Published Apr 12. 2006 - 12 years ago
Updated or edited Jun 9. 2018

Fishy pictures

We want to capture our fish in two ways: first on the hook and then in the camera. Once the fish has been hooked many of us already envision the poster on the wall, the image in the online gallery or just a print to show to the fishing buddies.

Ambience and closeness


Martin Joergensen
And preparing mentally is a good idea, particularly if the fish is going to be released. That will give you precious little time to get your picture taken, and if you're alone a bit of thinking ahead can be the key to getting that great image.

Fish, angler, mountains - If you can get the impression of the landscape and the water into the image, you have done good.
Impressing - This baby tarpon looks a lot more impressing than it is due to the angle and perspective in the image. Again the presence of sky, angler's face, gear (not to mention those sexy knees) gives you a very good sense of the situation.
Happy faces - There's nothing like sharing the joy of a great catch with some one else, in this case myself sharing the joy of a huge steelhead with the guide Rich. Note the low stance and the use of a fill flash.
Releaseing - Releasing a fish almost always offers a good shot. The fish is usually calm and under control and easily visible in the low water.
Martin Joergensen - Ole Wisler - Kim Rasmussen - Ken Bonde Larsen

Short dry spell

Steady now...

Martin Joergensen
C&R fish are to be handled as little as possible and should not be in contact with hands, rocks, weed or sandy bank or beach too long - if at all. Some species are more robust than others and particularly many fresh water coarse fish as well as some predators are very enduring and can be out of the water for minutes. Fish, which have fought hard, should only just be lifted out of the water for a few short shots and then released. Take several images of the fight and landing as well as the angler presenting the fish. And shoot a couple of frames of the release too.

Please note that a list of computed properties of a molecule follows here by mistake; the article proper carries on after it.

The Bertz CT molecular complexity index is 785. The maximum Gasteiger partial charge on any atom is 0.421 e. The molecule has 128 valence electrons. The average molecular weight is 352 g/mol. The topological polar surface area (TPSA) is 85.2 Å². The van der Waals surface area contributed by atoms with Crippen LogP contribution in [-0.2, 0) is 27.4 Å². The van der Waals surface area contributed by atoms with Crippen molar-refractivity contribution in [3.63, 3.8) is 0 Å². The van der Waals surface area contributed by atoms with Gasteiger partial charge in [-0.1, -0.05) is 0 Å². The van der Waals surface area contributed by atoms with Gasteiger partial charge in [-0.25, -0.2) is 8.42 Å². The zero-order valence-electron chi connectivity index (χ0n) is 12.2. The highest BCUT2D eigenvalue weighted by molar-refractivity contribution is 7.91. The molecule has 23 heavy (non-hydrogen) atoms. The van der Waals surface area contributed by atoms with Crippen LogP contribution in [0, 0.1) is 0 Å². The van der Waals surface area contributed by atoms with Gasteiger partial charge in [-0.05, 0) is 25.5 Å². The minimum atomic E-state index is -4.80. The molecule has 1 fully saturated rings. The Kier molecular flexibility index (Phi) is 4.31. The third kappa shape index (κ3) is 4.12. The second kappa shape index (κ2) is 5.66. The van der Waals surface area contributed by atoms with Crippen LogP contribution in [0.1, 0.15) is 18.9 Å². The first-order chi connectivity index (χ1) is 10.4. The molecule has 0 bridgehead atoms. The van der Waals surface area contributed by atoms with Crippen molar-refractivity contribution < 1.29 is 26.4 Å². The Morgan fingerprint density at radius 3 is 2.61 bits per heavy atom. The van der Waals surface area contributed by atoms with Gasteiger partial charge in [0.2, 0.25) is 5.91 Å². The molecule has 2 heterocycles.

Dead fish are much easier to handle, but remember that pictures of dead fish should be taken at waterside and not back in the garden, backyard or (yikes!) in the kitchen. And please take them before you gut the fish! Many fish will loose their bright colors or silver shine the minute they are dead, so be quick about taking pictures as soon as the fish is out of the water.

Killing fish for the pan is common in most parts of the world, but just because the fish is dead doesn't mean that it has to be held vertically in the tail, carried with a finger in a gill lid or hung by a piece of string through the mouth.
Handle the dead fish in such a manner that it presents itself nicely. Support it under the tail and belly and hold it in front of you. Clean off sand, grass and dust and make sure you take the picture before colors or silver shine fades as already mentioned.

You can also arrange the dead fish in the ground with the gear next to it. These still lives can fall out really stylish and beautiful.

Snap as many images as you can get before a C&R fish is released or the angler tires. Take some full frame images, some close-ups and some detail shots. Get some where the angler smiles into the camera and some where he or she is actively landing or releasing the fish.


Don and the coho

Don and the coho, portrait

Martin Joergensen
Happy angler

Not pretty

Carsten Andreasen - Martin Joergensen

And remember the previous advice: go close, go low and use a fill flash, and find inspiration in these three articles on tails, fins and heads. You can also visit, which has much more on cameras, equipment and photography.

Balance act - If you dare - or the fish is dead - this is an alternative and quite impressing way of depicting your catch.
Balance act
Kasper Mühlbach


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